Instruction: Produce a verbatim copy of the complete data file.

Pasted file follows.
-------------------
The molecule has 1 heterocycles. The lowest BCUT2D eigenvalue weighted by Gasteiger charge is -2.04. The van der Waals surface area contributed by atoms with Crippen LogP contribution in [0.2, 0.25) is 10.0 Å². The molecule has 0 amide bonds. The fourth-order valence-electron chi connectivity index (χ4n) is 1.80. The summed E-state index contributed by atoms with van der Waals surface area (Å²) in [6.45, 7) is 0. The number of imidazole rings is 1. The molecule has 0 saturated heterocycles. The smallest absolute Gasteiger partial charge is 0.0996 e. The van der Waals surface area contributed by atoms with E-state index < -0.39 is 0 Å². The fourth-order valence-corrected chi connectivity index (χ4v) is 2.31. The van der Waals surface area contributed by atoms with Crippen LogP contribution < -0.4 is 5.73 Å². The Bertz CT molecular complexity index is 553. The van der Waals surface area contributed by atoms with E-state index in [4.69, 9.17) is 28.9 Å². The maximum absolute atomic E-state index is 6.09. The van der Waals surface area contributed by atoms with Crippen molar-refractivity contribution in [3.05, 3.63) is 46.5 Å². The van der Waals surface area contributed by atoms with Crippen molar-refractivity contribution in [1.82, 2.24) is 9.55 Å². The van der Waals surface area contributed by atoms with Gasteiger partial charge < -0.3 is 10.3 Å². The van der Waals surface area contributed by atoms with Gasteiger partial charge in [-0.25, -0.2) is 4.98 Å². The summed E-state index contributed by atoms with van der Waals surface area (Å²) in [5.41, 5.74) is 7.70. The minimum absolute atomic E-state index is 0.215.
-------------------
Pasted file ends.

The molecule has 1 heterocycles. The lowest BCUT2D eigenvalue weighted by Gasteiger charge is -2.04. The van der Waals surface area contributed by atoms with Crippen LogP contribution in [0.2, 0.25) is 10.0 Å². The molecule has 0 amide bonds. The fourth-order valence-electron chi connectivity index (χ4n) is 1.80. The summed E-state index contributed by atoms with van der Waals surface area (Å²) in [6.45, 7) is 0. The number of imidazole rings is 1. The molecule has 0 saturated heterocycles. The smallest absolute Gasteiger partial charge is 0.0996 e. The van der Waals surface area contributed by atoms with E-state index < -0.39 is 0 Å². The fourth-order valence-corrected chi connectivity index (χ4v) is 2.31. The van der Waals surface area contributed by atoms with Crippen LogP contribution < -0.4 is 5.73 Å². The Bertz CT molecular complexity index is 553. The van der Waals surface area contributed by atoms with E-state index in [4.69, 9.17) is 28.9 Å². The maximum absolute atomic E-state index is 6.09. The van der Waals surface area contributed by atoms with Crippen molar-refractivity contribution in [3.05, 3.63) is 46.5 Å². The van der Waals surface area contributed by atoms with Crippen molar-refractivity contribution in [1.82, 2.24) is 9.55 Å². The van der Waals surface area contributed by atoms with Gasteiger partial charge < -0.3 is 10.3 Å². The van der Waals surface area contributed by atoms with Gasteiger partial charge in [-0.25, -0.2) is 4.98 Å². The summed E-state index contributed by atoms with van der Waals surface area (Å²) in [5.41, 5.74) is 7.70. The minimum absolute atomic E-state index is 0.215.